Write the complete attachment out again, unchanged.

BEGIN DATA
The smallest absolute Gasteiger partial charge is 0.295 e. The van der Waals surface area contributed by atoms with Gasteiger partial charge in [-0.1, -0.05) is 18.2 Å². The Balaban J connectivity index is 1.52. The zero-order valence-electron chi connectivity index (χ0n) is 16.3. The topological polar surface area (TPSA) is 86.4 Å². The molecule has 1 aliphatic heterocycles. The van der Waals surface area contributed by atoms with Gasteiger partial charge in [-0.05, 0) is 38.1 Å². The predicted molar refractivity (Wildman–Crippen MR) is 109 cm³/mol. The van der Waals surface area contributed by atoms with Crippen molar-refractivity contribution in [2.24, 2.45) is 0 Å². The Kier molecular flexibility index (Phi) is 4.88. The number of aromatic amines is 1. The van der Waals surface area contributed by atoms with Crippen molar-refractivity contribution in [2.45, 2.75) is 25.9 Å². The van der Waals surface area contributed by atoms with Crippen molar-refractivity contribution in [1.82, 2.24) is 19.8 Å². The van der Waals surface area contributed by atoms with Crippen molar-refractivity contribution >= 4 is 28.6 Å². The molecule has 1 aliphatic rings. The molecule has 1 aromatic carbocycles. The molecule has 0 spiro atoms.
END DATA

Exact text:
The smallest absolute Gasteiger partial charge is 0.295 e. The van der Waals surface area contributed by atoms with Gasteiger partial charge in [-0.1, -0.05) is 18.2 Å². The Balaban J connectivity index is 1.52. The zero-order valence-electron chi connectivity index (χ0n) is 16.3. The topological polar surface area (TPSA) is 86.4 Å². The molecule has 1 aliphatic heterocycles. The van der Waals surface area contributed by atoms with Gasteiger partial charge in [-0.05, 0) is 38.1 Å². The predicted molar refractivity (Wildman–Crippen MR) is 109 cm³/mol. The van der Waals surface area contributed by atoms with Crippen molar-refractivity contribution in [2.24, 2.45) is 0 Å². The Kier molecular flexibility index (Phi) is 4.88. The number of aromatic amines is 1. The van der Waals surface area contributed by atoms with Crippen molar-refractivity contribution in [2.45, 2.75) is 25.9 Å². The van der Waals surface area contributed by atoms with Crippen molar-refractivity contribution in [1.82, 2.24) is 19.8 Å². The van der Waals surface area contributed by atoms with Crippen molar-refractivity contribution >= 4 is 28.6 Å². The molecule has 1 aliphatic rings. The molecule has 1 aromatic carbocycles. The molecule has 0 spiro atoms.